Slashdot is powered by your submissions, so send in your scoop


Forgot your password?

Comment: Penalties for unauthorized release? None. (Score 2) 209

by mveloso (#48566107) Attached to: Feds Plan For 35 Agencies To Collect, Share, Use Health Records of Americans

Great, my data is protected by federal laws.

So what happens when there's an "unauthorized release" of your data by a federal agency?


That's why the laws on "unauthorized release" are bogus when you're talking about the government. No penalty = no enforcement = no care.

The TLA agencies care about your data when they need to ensure your cooperation with an ongoing investigation.

Comment: Wrong conclusion: not "unintended consequences" (Score 5, Informative) 118

by mveloso (#48545119) Attached to: How One Man Changed the Ecology of the Great Lakes With Salmon

This is totally not a story about unintended consequences. If you read all three parts (which is a great read), you'll see that the cycle went like this:

Native fish taken out by alweifes
Alewifes taken out by Salmon
Salmon taken out by too few alewives (overfeeding)
Native species recover, because of no alewifes

The original guy did exactly what he set out to do: destroy alewives with salmon and build a fishing economy. That was pretty successful. After that population crashed they eventually discovered that the original fish came back, due to the lack of alewives.

The unintended consequences in this case are positive - marine biologists were able to learn something totally unexpected by doing experiments on a large scale.

The original goal was never to get the native species back; it was to make the lakes back into a commercial fishery. Is the state today "better" because the native species are back? Who knows. Just because things are status quo ante doesn't mean it's better. That population is just as vulnerable to a die off as it used to be.

That's why it's better to read the article instead of skimming it.

Comment: Not everyone should equal when it comes to voting (Score 1) 413

by mveloso (#48479875) Attached to: Mathematicians Study Effects of Gerrymandering On 2012 Election

Government purports to represent voters, but it's unclear whether that's the best solution. In the US, the government represent the concerns of people in a particular area, and that area happens to have voters in it.

The US Senate is designed to give equal representation to states, no matter how big or small. Puny states like MD or RI have as much voting power as NY and CA. Fair? No, if you count "fairness" by "representative based on population."

However, the Senate is fair if you count them as representatives of the States.

Likewise for Congressional districts. A Rep represents a district, and by extension the voters in a district.

By representing by straight vote count you will over-represent urban voters, which is exactly what's happening in most of the states today. That's bad for a number of reasons, the first being that concerns of urban voters are different than concerns of rural voters; the urban voters will always win on a straight up-and-down vote.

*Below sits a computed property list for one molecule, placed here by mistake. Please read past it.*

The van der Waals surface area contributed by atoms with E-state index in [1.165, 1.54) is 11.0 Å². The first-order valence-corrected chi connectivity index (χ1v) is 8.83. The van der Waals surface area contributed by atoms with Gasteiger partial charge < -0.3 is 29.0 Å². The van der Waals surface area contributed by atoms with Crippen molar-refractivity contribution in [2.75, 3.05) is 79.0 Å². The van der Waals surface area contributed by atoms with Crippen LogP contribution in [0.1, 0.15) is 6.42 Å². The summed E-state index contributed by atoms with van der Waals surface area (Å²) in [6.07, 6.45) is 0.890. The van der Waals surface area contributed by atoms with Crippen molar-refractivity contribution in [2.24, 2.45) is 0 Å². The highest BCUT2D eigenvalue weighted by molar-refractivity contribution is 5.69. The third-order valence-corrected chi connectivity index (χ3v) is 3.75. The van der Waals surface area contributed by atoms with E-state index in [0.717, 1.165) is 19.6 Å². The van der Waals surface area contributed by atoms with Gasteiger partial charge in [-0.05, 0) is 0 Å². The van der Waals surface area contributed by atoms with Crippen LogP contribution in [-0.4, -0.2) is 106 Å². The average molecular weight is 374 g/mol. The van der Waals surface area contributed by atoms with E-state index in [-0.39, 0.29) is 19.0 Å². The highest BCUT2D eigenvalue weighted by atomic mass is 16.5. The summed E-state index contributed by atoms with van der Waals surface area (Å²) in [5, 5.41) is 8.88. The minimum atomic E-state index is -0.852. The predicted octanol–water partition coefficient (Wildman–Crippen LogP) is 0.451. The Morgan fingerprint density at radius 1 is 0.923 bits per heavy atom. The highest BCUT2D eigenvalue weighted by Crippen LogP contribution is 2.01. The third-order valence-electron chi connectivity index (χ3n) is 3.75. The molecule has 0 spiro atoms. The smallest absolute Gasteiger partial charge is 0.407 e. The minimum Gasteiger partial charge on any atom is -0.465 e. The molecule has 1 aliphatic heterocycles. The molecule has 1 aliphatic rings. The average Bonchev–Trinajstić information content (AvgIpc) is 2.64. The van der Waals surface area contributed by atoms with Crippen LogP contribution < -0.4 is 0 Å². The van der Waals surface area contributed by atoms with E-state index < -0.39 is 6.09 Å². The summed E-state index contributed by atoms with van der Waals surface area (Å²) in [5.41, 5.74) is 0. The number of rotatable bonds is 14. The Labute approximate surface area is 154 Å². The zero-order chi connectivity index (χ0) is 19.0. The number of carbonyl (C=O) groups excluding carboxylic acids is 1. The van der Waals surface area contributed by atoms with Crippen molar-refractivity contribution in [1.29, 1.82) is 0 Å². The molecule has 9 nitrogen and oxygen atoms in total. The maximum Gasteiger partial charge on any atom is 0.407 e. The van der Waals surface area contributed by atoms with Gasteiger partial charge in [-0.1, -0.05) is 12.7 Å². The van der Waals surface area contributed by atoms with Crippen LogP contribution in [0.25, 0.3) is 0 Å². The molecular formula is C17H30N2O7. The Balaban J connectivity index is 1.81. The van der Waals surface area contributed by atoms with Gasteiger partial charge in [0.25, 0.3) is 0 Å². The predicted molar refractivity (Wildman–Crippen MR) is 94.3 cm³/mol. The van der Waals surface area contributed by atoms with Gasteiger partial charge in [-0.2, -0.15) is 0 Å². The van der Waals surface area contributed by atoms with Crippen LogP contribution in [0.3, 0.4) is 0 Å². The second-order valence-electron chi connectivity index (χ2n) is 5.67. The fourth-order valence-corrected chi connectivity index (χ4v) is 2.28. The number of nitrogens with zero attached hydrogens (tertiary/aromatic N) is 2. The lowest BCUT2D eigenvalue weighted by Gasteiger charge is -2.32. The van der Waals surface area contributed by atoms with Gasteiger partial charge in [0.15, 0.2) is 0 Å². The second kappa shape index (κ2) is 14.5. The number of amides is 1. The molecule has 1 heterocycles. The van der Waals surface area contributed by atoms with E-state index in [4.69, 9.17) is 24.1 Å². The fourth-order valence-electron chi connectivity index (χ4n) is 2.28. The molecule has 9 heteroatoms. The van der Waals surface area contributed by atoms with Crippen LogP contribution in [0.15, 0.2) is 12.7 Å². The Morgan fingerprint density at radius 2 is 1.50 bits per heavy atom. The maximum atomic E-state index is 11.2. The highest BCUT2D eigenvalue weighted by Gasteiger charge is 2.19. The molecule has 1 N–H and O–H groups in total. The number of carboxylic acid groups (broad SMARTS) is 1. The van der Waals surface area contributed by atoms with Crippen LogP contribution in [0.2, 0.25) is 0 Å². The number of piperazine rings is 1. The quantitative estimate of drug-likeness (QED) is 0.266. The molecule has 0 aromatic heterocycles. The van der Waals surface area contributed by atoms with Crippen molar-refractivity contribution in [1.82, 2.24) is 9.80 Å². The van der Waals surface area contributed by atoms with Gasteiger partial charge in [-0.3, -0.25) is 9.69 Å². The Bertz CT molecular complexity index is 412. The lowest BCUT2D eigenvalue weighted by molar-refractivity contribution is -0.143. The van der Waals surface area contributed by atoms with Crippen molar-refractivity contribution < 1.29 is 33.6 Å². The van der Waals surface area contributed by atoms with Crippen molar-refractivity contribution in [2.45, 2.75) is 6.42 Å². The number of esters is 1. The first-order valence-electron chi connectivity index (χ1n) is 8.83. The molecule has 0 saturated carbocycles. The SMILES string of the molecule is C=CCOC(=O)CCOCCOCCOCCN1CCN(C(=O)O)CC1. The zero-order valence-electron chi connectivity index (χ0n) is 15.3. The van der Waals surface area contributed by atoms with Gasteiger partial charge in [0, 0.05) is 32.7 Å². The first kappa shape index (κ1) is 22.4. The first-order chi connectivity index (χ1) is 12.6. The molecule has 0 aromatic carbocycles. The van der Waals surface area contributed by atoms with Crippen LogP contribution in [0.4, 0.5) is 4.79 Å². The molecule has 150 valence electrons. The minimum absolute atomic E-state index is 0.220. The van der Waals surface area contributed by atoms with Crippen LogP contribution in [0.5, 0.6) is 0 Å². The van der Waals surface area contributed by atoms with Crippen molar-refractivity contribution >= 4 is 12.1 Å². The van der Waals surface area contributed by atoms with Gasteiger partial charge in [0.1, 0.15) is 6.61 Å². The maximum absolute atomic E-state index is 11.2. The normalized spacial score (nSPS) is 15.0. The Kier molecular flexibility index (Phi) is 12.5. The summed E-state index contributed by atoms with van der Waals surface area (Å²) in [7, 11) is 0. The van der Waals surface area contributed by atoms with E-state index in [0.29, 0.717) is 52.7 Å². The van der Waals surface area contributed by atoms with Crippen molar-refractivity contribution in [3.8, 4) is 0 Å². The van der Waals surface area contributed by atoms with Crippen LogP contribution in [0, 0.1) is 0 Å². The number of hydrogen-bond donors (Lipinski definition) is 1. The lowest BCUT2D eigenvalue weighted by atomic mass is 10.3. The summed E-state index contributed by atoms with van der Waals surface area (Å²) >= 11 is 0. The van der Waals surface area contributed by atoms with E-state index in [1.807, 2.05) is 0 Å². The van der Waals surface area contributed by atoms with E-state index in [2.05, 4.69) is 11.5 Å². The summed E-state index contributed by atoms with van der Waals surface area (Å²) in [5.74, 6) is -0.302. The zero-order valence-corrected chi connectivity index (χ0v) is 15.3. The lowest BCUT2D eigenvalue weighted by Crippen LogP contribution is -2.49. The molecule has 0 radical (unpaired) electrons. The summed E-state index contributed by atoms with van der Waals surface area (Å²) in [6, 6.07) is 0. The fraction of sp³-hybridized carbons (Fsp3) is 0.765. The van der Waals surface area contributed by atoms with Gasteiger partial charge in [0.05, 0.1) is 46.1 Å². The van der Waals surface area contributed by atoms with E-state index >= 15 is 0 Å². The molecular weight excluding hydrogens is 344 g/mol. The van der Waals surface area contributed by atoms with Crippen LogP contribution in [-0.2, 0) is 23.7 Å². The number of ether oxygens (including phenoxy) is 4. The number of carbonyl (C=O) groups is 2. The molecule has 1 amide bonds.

While this may seem great to the urbanistas, a bit of reflection should enlighten you as to why this would be a bad idea.

Comment: So, does water cost more? (Score 3, Insightful) 377

by mveloso (#48374589) Attached to: How 4H Is Helping Big Ag Take Over Africa

What are the possible choices for farmers?

1. grow crappy crops with free seeds and lots of expensive water,
2. grow good groups with seeds that you need to pay for but use less water?

#2 will make you more money, so the cost of the seeds is a non-factor. #1 will make you poor, because when it doesn't rain your crops die.

So, what exactly is the issue?

Comment: Tor seismic analysis? (Score 5, Interesting) 135

by mveloso (#48356651) Attached to: Tor Project Mulls How Feds Took Down Hidden Websites

I wonder if they're doing their tracking by just sending traffic the servers in question from multiple places and with control over a few exit nodes. They'd basically be sending seismic waves through Tor and timing the responses. After a while and with enough exit nodes you could start figuring out where the other nodes are. With enough traffic analysis from ISPs or whatever you could find out where the TOR nodes actually are. At that point it becomes easier to figure out physically where they are.

This is theoretical, but it would be fun to try.

Comment: It's about control (Score 2, Interesting) 863

Who controls the system, the system administrator or software developers?

How many packages come with init scripts that actually work?

How many packages have dependencies that aren't documented?

How many packages work only on a narrow subset of environments that are tested by the developers?

The answer, of course, is "all of them."

Today, the competent administrator can control startup, dependencies, etc on a granular basis. With systemd, that control has gone - somewhere else.

Who gets called when stuff fucks up because some bozo fucked up their package's systemd configuration? It won't be the package developer, that's for sure.

If I have seen farther than others, it is because I was standing on the shoulders of giants. -- Isaac Newton